Artist: De Morgan, Evelyn
Object Number: D_EDM_0112
Date: 1919
Category: Paper, Drawings, and Pastel
Material: Paper
Dimensions: Height 815 mm, Width 560 mm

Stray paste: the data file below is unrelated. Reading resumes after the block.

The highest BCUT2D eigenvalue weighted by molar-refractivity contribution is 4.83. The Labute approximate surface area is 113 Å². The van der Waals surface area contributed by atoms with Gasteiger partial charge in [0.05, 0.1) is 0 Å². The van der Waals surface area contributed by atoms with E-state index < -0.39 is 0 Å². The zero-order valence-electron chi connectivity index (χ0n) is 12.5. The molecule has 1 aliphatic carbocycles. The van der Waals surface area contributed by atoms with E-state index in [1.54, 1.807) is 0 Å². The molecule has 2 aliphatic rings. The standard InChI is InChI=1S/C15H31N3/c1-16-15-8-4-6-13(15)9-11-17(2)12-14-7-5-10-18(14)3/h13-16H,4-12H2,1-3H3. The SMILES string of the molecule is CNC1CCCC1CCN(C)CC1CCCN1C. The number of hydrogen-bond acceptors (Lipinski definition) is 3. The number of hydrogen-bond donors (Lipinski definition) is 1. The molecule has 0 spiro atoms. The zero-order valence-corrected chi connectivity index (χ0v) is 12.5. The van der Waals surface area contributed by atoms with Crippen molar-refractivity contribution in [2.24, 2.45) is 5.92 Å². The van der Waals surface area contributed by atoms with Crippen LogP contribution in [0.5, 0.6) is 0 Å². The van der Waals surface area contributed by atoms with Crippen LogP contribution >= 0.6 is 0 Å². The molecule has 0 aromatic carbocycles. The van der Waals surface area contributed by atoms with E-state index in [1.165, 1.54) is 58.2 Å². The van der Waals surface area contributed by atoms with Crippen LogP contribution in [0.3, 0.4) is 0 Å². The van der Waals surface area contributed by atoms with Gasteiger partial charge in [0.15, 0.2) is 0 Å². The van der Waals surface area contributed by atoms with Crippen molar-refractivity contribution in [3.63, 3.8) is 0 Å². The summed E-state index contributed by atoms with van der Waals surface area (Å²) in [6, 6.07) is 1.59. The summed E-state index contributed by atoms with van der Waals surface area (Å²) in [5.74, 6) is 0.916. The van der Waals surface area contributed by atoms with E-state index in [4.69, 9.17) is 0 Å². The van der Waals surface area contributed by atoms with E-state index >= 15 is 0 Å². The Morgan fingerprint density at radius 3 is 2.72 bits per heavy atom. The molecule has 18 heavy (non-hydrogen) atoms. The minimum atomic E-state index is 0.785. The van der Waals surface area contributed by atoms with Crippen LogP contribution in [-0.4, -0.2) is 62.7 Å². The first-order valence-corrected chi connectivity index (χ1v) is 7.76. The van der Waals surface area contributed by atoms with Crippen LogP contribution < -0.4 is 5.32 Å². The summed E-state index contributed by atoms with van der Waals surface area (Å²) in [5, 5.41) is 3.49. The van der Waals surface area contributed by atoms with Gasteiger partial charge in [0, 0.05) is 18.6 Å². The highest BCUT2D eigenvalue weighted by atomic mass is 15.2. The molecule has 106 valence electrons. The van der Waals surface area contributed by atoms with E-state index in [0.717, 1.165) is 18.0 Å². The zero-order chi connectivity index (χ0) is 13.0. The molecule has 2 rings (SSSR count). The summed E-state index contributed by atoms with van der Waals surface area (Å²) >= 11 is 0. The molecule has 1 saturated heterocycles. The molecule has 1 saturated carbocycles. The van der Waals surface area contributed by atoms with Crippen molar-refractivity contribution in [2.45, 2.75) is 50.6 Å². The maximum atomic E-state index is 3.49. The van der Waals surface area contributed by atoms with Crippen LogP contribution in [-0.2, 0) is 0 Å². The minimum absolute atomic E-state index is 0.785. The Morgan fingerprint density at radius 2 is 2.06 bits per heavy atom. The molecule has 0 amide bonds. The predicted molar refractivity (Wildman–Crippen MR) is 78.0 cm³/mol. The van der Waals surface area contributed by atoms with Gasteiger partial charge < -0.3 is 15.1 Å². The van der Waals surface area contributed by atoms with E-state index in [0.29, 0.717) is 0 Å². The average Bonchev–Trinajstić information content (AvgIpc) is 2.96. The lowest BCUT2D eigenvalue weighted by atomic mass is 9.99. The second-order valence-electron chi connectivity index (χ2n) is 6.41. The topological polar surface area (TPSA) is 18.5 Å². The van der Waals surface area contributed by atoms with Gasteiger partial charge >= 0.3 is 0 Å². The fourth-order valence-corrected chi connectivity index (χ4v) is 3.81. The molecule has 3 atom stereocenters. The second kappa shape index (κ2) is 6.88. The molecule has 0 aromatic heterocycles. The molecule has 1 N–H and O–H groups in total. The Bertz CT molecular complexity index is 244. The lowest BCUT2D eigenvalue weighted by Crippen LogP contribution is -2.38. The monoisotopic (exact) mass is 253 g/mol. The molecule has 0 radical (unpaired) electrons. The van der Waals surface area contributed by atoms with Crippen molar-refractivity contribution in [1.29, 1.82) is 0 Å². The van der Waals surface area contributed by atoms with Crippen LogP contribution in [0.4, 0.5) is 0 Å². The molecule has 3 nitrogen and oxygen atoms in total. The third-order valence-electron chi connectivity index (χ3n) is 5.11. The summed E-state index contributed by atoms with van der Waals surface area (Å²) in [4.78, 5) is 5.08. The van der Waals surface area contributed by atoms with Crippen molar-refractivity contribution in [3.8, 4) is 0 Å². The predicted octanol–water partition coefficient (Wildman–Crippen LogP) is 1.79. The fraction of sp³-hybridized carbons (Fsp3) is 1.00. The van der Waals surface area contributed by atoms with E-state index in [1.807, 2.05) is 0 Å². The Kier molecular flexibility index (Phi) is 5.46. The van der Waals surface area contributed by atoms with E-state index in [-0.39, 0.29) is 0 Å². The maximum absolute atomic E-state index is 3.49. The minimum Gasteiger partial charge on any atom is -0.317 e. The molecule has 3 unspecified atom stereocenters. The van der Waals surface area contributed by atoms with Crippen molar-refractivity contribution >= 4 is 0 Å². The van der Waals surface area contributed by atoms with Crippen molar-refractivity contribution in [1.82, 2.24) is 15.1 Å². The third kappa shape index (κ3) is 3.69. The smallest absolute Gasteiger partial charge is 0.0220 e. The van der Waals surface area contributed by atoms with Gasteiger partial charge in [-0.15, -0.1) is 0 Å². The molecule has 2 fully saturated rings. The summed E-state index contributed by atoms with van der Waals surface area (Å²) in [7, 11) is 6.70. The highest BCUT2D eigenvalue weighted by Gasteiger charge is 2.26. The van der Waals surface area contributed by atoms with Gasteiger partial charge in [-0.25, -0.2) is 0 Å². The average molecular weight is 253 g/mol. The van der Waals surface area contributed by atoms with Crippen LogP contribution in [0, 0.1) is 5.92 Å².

This is a pastel compositional study for an oil painting which was unfortunately destroyed in a fire in 1991. In the painting a mother and wife or sweetheart of a deceased soldier mourn at his grave. Unlike the rather austere view of mourning depicted in ‘In Memoriam’, it is an intimate and raw representation of the experience of loss and grief. While the mother remains prostrate with grief and despair, the younger woman takes some consolation from a vision of her beloved’s resurrected spirit being embraced lovingly by a triumphant angel. Here De Morgan illustrates her sustained belief in the power of hope and faith to overcome despair and her belief in eventual spiritual redemption. The imagery in the work recalls the biblical references in John 19:25 to the women who remained at Calvary to mourn after Christ had been crucified and in this, the painting conforms with many representations of the Christian / Marian notions of sacrifice and redemption found in First World War literature and visual arts. However the title of the painting meaning “to die for one’s country”is somewhat subversive. The title is derived from the latin phrase “Dulce Et Decorum est pro patria mori”, “it is sweet and seemly do die for one’s country”, but the patriotic context of the phrase is intentionally lost in Evelyn’s edited version. Her choice of title must be viewed in conjunction with the war poet Wilfred Owen’s use of the phrase in his work “Dulce Et Decorum Est” where the patriotic sentiment is disparaged as “the old lie” and is therefore indicative of Evelyn’s pacifist standpoint and by this point public criticism of the war. ‘Pro Patria Mori’ was destroyed by fire in October 1991.